Are we looking too much in the invitation of SAARC leaders in the Modi’s swearing in ceremony?

by Barrister Harun ur Rashid | June 1, 2014 7:48 am

Prime Minister Narendra always thinks big and grandiose. That is why from a teacup seller he became the Prime Minister of India with a massive mandate. It is unique quality for a person who always thinks big and tries to implement it. He is ambitious, knows how to be popular with the mass and a good administrator with firm hand on every sectors of his administration in the Gujarat state.. He suffers no fools and inefficient people.

His life is like a monk and has followed Indian Swami Vivekananda. He is a vegetarian and leads a life on the pillar of Hindutva doctrine. He likes to call India “ Hindustan”, forgetting the 8% of Muslim people out of 1.2 billion people of India.

He also thought of the Statue of Unity which would be182 metres (597 ft) monument of late Sardar Vallabhbhai Patel , former Deputy Prime Minister of India in the Gujarat state. On completion, it will be the tallest statue in the world. The Government of Gujarat has allotted Rs 100 crore for the project in the budget for 2012-13. Modi laid the foundation stone of statue on 31 October 2013, the 138th birth anniversary of Vallabhbhai Patel.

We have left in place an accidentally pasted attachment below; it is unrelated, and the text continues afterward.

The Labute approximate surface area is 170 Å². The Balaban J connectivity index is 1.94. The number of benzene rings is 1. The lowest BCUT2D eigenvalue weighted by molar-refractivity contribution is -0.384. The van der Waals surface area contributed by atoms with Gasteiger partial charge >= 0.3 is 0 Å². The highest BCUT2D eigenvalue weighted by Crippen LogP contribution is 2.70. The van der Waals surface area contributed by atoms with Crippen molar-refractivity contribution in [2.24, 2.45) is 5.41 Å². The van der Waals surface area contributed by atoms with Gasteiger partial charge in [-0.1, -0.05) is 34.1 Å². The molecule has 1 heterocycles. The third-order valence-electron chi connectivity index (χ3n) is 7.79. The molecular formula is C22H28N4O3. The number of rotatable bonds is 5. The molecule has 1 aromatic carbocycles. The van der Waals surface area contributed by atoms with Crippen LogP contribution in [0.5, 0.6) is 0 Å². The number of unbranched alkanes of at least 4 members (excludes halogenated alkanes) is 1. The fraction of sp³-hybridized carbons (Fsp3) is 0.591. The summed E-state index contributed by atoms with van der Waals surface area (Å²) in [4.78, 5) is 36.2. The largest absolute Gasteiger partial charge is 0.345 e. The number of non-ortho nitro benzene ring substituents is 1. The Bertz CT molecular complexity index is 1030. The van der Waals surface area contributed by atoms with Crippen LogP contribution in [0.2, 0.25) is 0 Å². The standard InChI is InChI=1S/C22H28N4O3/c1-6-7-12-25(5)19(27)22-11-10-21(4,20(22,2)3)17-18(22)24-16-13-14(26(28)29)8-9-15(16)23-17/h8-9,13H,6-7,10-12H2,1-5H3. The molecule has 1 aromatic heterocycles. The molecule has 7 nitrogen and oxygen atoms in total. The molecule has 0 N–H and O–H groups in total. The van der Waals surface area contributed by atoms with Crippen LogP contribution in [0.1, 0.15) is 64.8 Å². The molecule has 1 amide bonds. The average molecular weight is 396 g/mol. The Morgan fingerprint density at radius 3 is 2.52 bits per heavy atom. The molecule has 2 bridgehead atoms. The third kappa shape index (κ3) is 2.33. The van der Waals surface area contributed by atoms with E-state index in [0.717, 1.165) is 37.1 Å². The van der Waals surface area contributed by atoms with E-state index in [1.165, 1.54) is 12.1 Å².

Given the background he thought of his swearing in ceremony on 26th May needed to be witnessed by a huge gathering including SAARC leaders and the leader of Mauritius, in which the majority are Indian origin nationals. The swearing in ceremony at the foreground of the Rashtrapati Bhavan was attended by 4,000 guests. I think he forgot to invite Fiji and Guyana leaders in which there are so many Indian origin nationals.

One fact came out is that although BJP under Modi has gained huge majority in the parliament its popular support was only 31% (Congress 19%) and the BJP’s massive majority is due to the first-past-the post electoral system and under proportional representation , BJP would have got a little more than 160 seats.

We may have looked into his invitation to SAARC leaders too much mega diplomacy for strengthening SAARC but it fits the pattern of Modi’s grandiose vision and action. It has to show to the world his gaining power as Prime Minister of India.